Born in Australia, Matthew moved to Brooklyn in the late ’90s. He was in a short-lived band called Elva Snow in 2002 with Morrissey compatriot Spencer Cobrin, then wrote music for a few movie soundtracks, including John Cameron Mitchell’s Shortbus. A self-titled solo debut emerged in 2008. “Sinking” is from Mitchell’s third album, Gallantry’s Favorite Son, which was released in March on Riot Bear Records.
Like a soundtrack to a malevolent carnival, “Weight of the World” is part bounce, part menace.
Like a soundtrack to a malevolent carnival, “Weight of the World” is part bounce, part menace. Shayfer James has a theatrical baritone—rich and emotive, with a flair for phrasing; to enjoy this one you’ll have to be okay with a singer you can hear breathe and just about can see spit. But what the song may lack in subtlety it makes up for, I think, in exuberant catchiness. The swinging, syncopated chorus is all but irresistible, with its cavorting melody, inexorable chord progression, and those ghostly moans in the background.
Underneath it all James blends the cabaret and the barrelhouse with his vampy piano work. Even after all these years, tinkling authentic ivories remains a rare skill in rock’n’roll, and almost always lends a bit of show biz to the proceedings. Which I mean as a compliment, just to be clear.
James is a New Jersey-based singer/songwriter who actively cultivates the charismatic/mysterious rogue image—a kind of Tom Waits for the new millennium, complete with fedora. (His online bio labels him “the portrait of vagabond royalty.”) It’s a tricky posture for a youngster from the suburbs but he does have both unconventional family history (his oldest sibling is six years younger than his mother; long story) and impressive stage presence; there’s a good chance that if he sticks with it, he’ll grow into the part.
“Weight of the World” is the lead track on Counterfeit Arcade, an album James self-released at the end of November, his second full-length release. You can both listen to it and buy it via Bandcamp.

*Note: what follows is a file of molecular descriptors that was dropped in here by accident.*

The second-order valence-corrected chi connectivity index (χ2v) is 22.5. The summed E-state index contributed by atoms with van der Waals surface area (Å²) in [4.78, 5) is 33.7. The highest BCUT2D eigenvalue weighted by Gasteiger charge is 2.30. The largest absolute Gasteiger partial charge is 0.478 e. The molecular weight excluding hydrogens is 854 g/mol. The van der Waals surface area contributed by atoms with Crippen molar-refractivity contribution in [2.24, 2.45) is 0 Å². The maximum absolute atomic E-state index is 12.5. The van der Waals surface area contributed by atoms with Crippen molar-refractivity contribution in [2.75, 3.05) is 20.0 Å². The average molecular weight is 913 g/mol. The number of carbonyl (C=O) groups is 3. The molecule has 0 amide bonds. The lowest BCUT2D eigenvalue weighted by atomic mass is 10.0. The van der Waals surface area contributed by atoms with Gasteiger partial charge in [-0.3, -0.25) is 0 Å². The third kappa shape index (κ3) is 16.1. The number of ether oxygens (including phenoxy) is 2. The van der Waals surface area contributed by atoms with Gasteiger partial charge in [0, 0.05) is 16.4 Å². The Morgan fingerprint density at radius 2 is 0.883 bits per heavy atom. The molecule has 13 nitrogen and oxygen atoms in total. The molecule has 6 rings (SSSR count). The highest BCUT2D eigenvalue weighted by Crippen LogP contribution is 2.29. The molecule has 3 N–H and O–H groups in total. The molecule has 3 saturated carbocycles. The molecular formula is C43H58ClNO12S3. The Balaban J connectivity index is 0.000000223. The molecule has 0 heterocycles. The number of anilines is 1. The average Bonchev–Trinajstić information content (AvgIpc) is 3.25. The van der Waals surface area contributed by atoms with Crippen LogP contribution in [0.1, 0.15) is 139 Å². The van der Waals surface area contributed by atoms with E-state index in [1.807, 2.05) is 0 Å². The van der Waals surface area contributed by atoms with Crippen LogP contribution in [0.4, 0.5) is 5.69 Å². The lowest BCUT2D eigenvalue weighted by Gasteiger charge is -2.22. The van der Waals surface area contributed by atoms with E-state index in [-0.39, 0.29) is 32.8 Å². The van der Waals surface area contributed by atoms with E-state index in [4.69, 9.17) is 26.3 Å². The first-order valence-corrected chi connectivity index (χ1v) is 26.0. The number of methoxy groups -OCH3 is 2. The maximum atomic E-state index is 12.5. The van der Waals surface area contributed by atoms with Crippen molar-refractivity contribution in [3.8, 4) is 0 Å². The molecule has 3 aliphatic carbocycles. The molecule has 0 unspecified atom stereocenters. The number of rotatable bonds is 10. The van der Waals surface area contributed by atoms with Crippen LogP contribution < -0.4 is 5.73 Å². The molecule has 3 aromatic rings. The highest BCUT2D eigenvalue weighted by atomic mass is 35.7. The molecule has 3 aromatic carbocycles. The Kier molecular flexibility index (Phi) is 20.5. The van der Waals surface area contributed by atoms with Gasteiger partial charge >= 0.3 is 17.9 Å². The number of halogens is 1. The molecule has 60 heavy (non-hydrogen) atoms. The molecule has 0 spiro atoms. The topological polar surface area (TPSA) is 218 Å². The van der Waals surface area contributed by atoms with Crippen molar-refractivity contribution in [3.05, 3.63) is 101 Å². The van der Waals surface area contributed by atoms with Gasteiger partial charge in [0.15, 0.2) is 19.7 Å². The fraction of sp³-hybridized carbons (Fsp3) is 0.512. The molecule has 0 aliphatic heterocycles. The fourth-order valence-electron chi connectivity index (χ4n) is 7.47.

Tasteful, exquisitely crafted, melodic, and pleasantly melodramatic, “Casablanca Nights” plays like the soundtrack to a movie made in the near future about the fading past.
I have no particular feelings either way for the sub-genre of italo-disco, but I do have a huge music-crush on the exquisitely crafted, pleasantly melodramatic neo-italo-disco work done together by the Swedish producer Johan Agebjörn and the singer known as Sally Shapiro. (They have been featured here twice previously, both for songs credited to Sally Shapiro, which has also been the name of their duo.)
“Casablanca Nights” plays like the soundtrack to a movie made in the near future about the fading past. Agebjörn specializes in melding a shiny, club-like expansiveness with a bittersweet sort of introspection. Some of this effect is due to the airy brilliance of Shapiro’s vocals, but a lot of the music’s depth of spirit comes from Agebjörn’s deft arrangement. In what is almost an aural illusion, he here crafts a driving dance beat out of nothing that’s actually moving with any particular drive or power. Many of his individual motifs are slow, even tentative—a compact, haunting synth line here, a desultory guitar line there, and to cap it off a jazzy noodle of an electric piano solo. The only sustained, powerful drumming we hear is the in-retrospect-ironic pounding that opens the song and lasts all of three or four seconds. In many ways “Casablanca Nights” is a glittering mirage.
And what about that chorus? Almost breathtaking, it effects its magic in large part via a shifting sense of tonal center—each new lyrical line, every four measures, starts from a place either a half step below or a half step above the previous line’s start point. A half step change in this context sounds ravishing and theatrical. Don’t miss also the marvelous effect of the male vocal singing the same note as Shapiro (might be Agebjörn, not sure), blending so nimbly as to sound more like an aural shadow than a separate voice.